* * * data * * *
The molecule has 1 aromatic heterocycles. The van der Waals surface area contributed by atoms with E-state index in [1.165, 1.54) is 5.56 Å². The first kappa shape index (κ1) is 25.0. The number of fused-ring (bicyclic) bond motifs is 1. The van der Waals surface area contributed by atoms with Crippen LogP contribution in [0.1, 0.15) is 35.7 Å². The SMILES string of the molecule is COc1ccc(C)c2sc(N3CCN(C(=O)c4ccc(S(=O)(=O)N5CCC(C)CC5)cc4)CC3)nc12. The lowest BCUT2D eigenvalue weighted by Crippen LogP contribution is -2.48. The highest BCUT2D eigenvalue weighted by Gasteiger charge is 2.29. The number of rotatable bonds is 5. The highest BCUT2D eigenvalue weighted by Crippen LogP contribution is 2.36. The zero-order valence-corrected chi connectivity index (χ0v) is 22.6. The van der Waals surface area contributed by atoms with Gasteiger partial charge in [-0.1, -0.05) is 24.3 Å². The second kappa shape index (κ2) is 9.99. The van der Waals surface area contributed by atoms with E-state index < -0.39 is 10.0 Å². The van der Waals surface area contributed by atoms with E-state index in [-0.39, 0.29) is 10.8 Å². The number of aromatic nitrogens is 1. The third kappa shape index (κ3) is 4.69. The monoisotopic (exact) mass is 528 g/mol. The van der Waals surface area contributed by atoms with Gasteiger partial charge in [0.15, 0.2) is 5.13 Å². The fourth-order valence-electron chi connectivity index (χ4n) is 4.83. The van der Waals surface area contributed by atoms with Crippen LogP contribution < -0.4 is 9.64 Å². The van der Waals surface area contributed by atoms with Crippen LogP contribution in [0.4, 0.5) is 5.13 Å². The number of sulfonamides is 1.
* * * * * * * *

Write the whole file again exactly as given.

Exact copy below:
The molecule has 1 aromatic heterocycles. The van der Waals surface area contributed by atoms with E-state index in [1.165, 1.54) is 5.56 Å². The first kappa shape index (κ1) is 25.0. The number of fused-ring (bicyclic) bond motifs is 1. The van der Waals surface area contributed by atoms with Crippen LogP contribution in [0.1, 0.15) is 35.7 Å². The SMILES string of the molecule is COc1ccc(C)c2sc(N3CCN(C(=O)c4ccc(S(=O)(=O)N5CCC(C)CC5)cc4)CC3)nc12. The lowest BCUT2D eigenvalue weighted by Crippen LogP contribution is -2.48. The highest BCUT2D eigenvalue weighted by Gasteiger charge is 2.29. The number of rotatable bonds is 5. The highest BCUT2D eigenvalue weighted by Crippen LogP contribution is 2.36. The zero-order valence-corrected chi connectivity index (χ0v) is 22.6. The van der Waals surface area contributed by atoms with Gasteiger partial charge in [-0.1, -0.05) is 24.3 Å². The second kappa shape index (κ2) is 9.99. The van der Waals surface area contributed by atoms with E-state index < -0.39 is 10.0 Å². The van der Waals surface area contributed by atoms with E-state index in [-0.39, 0.29) is 10.8 Å². The number of aromatic nitrogens is 1. The third kappa shape index (κ3) is 4.69. The monoisotopic (exact) mass is 528 g/mol. The van der Waals surface area contributed by atoms with Gasteiger partial charge in [0.15, 0.2) is 5.13 Å². The fourth-order valence-electron chi connectivity index (χ4n) is 4.83. The van der Waals surface area contributed by atoms with Crippen LogP contribution < -0.4 is 9.64 Å². The van der Waals surface area contributed by atoms with Crippen LogP contribution in [0.4, 0.5) is 5.13 Å². The number of sulfonamides is 1.